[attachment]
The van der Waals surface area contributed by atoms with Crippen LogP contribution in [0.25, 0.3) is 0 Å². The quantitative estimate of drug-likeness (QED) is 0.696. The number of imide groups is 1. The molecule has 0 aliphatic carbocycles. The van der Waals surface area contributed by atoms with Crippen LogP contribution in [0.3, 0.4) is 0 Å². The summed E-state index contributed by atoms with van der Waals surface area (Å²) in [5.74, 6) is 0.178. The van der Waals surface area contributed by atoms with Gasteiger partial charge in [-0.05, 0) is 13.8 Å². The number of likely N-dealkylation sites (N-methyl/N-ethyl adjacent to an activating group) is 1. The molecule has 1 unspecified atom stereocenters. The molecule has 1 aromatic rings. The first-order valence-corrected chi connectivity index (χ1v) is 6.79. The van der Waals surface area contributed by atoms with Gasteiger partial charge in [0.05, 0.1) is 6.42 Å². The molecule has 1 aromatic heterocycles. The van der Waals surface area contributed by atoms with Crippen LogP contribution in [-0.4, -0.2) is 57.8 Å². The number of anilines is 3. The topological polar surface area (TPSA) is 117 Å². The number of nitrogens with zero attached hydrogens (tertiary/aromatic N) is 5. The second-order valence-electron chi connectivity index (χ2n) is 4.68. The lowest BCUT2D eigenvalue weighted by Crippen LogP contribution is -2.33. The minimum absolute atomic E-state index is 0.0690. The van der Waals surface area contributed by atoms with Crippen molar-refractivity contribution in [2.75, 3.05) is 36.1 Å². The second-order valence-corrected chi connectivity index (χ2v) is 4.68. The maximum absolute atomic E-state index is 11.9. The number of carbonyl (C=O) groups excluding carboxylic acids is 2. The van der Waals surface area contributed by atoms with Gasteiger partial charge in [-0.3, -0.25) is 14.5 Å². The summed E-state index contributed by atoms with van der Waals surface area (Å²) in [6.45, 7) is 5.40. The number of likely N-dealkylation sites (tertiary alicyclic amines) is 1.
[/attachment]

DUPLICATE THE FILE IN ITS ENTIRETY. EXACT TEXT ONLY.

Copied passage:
The van der Waals surface area contributed by atoms with Crippen LogP contribution in [0.25, 0.3) is 0 Å². The quantitative estimate of drug-likeness (QED) is 0.696. The number of imide groups is 1. The molecule has 0 aliphatic carbocycles. The van der Waals surface area contributed by atoms with Crippen LogP contribution in [0.3, 0.4) is 0 Å². The summed E-state index contributed by atoms with van der Waals surface area (Å²) in [5.74, 6) is 0.178. The van der Waals surface area contributed by atoms with Gasteiger partial charge in [-0.05, 0) is 13.8 Å². The number of likely N-dealkylation sites (N-methyl/N-ethyl adjacent to an activating group) is 1. The molecule has 1 unspecified atom stereocenters. The molecule has 1 aromatic rings. The first-order valence-corrected chi connectivity index (χ1v) is 6.79. The van der Waals surface area contributed by atoms with Gasteiger partial charge in [0.05, 0.1) is 6.42 Å². The molecule has 1 aromatic heterocycles. The van der Waals surface area contributed by atoms with Crippen LogP contribution in [-0.4, -0.2) is 57.8 Å². The number of anilines is 3. The topological polar surface area (TPSA) is 117 Å². The number of nitrogens with zero attached hydrogens (tertiary/aromatic N) is 5. The second-order valence-electron chi connectivity index (χ2n) is 4.68. The lowest BCUT2D eigenvalue weighted by Crippen LogP contribution is -2.33. The minimum absolute atomic E-state index is 0.0690. The van der Waals surface area contributed by atoms with Crippen molar-refractivity contribution in [2.75, 3.05) is 36.1 Å². The second-order valence-corrected chi connectivity index (χ2v) is 4.68. The maximum absolute atomic E-state index is 11.9. The number of carbonyl (C=O) groups excluding carboxylic acids is 2. The van der Waals surface area contributed by atoms with Gasteiger partial charge in [-0.3, -0.25) is 14.5 Å². The summed E-state index contributed by atoms with van der Waals surface area (Å²) in [6.45, 7) is 5.40. The number of likely N-dealkylation sites (tertiary alicyclic amines) is 1.